Tuesday, 22 September 2015

Don't forget your Cat..few points on Cat Health Management

1. Regular Veterinary check:
It is a myth that cats are self sufficient and don't need the regular care a dog needs. Cats need a wellness check up by the Vet on a regular basis, at least twice a year, to keep check on health issues with regards to nutrition and weight, dental check, behavioral changes as they age and regular vaccination and deworming. As your cat ages past 8yrs, the frequency of visits will need to increase to read the signs and avoid age related problems from setting in.

2. Yearly Vaccination:
Vaccinating your cat even though he maybe entirely an indoor cat is not an option but should be mandatory. Vaccination is done to maximize our ability to prevent infectious diseases in our pets. It starts at 6-8wks of age and after the initial boosters it should be repeated on a yearly basis to maintain the required immunity levels in the body. You must discuss the required protocol with your veterinarian.
The core vaccines that need to be given are against Rabies, Panleukopenia (causing very contagious viral disease), Calcivirus(causing severe flu and oral disease) and Herpes virus (causing Infectious Rhinotracheitis respiratory infection).

3. Parasite control:
External parasites like fleas, ticks and lice are commonly found on cats that are not maintained properly or in unhygienic environments. This leads to irritated skin, hot spots, hair loss and infection. Fleas are hosts for tapeworms so all it takes is a lick from the cat to swallow a flea which leads to a tapeworm infestation. Thus regular grooming and oral deworming once in 3-6 months is very important to maintain your cat's condition.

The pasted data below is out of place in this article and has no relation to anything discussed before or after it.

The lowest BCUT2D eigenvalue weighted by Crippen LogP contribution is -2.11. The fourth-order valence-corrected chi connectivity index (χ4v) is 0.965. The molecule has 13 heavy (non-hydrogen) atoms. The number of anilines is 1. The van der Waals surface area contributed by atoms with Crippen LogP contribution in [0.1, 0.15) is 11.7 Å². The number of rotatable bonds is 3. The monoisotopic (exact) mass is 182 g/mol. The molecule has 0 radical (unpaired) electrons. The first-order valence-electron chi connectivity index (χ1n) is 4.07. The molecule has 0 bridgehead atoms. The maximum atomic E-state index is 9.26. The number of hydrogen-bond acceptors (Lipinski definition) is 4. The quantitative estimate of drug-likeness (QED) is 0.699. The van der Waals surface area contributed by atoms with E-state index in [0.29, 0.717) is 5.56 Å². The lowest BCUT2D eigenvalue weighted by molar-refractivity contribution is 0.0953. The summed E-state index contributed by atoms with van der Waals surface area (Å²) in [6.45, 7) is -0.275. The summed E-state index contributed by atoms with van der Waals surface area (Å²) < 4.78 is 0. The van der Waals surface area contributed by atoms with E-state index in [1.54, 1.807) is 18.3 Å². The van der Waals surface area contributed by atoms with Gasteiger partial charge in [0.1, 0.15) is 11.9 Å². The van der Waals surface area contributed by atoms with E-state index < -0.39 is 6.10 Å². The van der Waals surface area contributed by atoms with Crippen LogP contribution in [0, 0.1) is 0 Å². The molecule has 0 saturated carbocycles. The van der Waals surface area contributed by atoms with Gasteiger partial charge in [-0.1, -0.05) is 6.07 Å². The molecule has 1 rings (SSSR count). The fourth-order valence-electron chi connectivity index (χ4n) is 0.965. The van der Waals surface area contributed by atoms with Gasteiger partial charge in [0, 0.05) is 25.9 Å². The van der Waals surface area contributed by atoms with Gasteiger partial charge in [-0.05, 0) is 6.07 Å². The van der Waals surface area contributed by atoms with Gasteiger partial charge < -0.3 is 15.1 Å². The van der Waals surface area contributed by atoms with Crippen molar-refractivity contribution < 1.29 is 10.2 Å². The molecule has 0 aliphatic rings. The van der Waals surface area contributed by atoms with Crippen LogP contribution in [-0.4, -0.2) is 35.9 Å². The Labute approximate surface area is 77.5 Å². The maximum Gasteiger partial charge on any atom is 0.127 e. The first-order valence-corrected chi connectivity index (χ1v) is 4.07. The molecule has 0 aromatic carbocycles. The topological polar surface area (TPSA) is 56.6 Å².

4. Spay and Neuter:
Whether your cat is a completely indoors or roams outdoors as well it is a very important decision and responsible parenting to choose to spay/neuter her/him. It is the procedure done to sterilize and prevent your cat from further breeding. There are so many health benefits in this procedure. Here are a few:
*Spaying your female before her first heat cycle best protects her from developing uterine infections and breast cancer which leads to 90% fatality in cats.
*Neutering males before 6mths can prevent testicular cancer which is a common problem in older pets.
*You can avoid the stress the poor female cat goes through during her heat cycle which is usually for 4-5 days every 3-4weeks during breeding season. This is accompanied with mood swings, yowling loudly and frequent urinating, usually all over the house.
*Neutering prevents your male from roaming in search of a mate and getting injured either by other males or with traffic.
*Prevents overpopulation. Every year so many cats and abandoned or euthanized as they don't have homes. This could be prevented by just sterilizing your cats and the street cats around as well.

5. Grooming: 
Grooming is an excellent way to bond with your pet and be rewarded with loud rumbling purrs. Avoid baths unless really needed as cats have a natural cleaning mechanism by licking themselves, but you can aid them by regular brushing to prevent too much shedding and hair ball issues. Long hair cats need to be brushed on a daily basis while shorthair cats can be brushed 2-3 times a week. Start them young so they get used to the procedure and then starts looking forward towards it. 
Bathing in cats can be tricky and each cat has its own preferences. Just avoid pouring water directly on the head or trying to submerge the cat. Place the cat in a tub and use a sponge or a small cup and pour the water on the body from a close distance. Avoid water from entering the ears or nose. Make sure the shampoo is washed off throughly. Towel dry your cat or use cool air from the dryer as hot air can burn your little one's delicate skin.

6. Weight control:
Overfeeding with lack of exercise leads to an overweight cat. This is a very common problem in indoor cats. Obesity can lead to health conditions like diabetes, arthritis and cancer. It is very important to stick to a veterinary prescribed diet based on pet age, lifestyle and weight where calorie intake is monitored.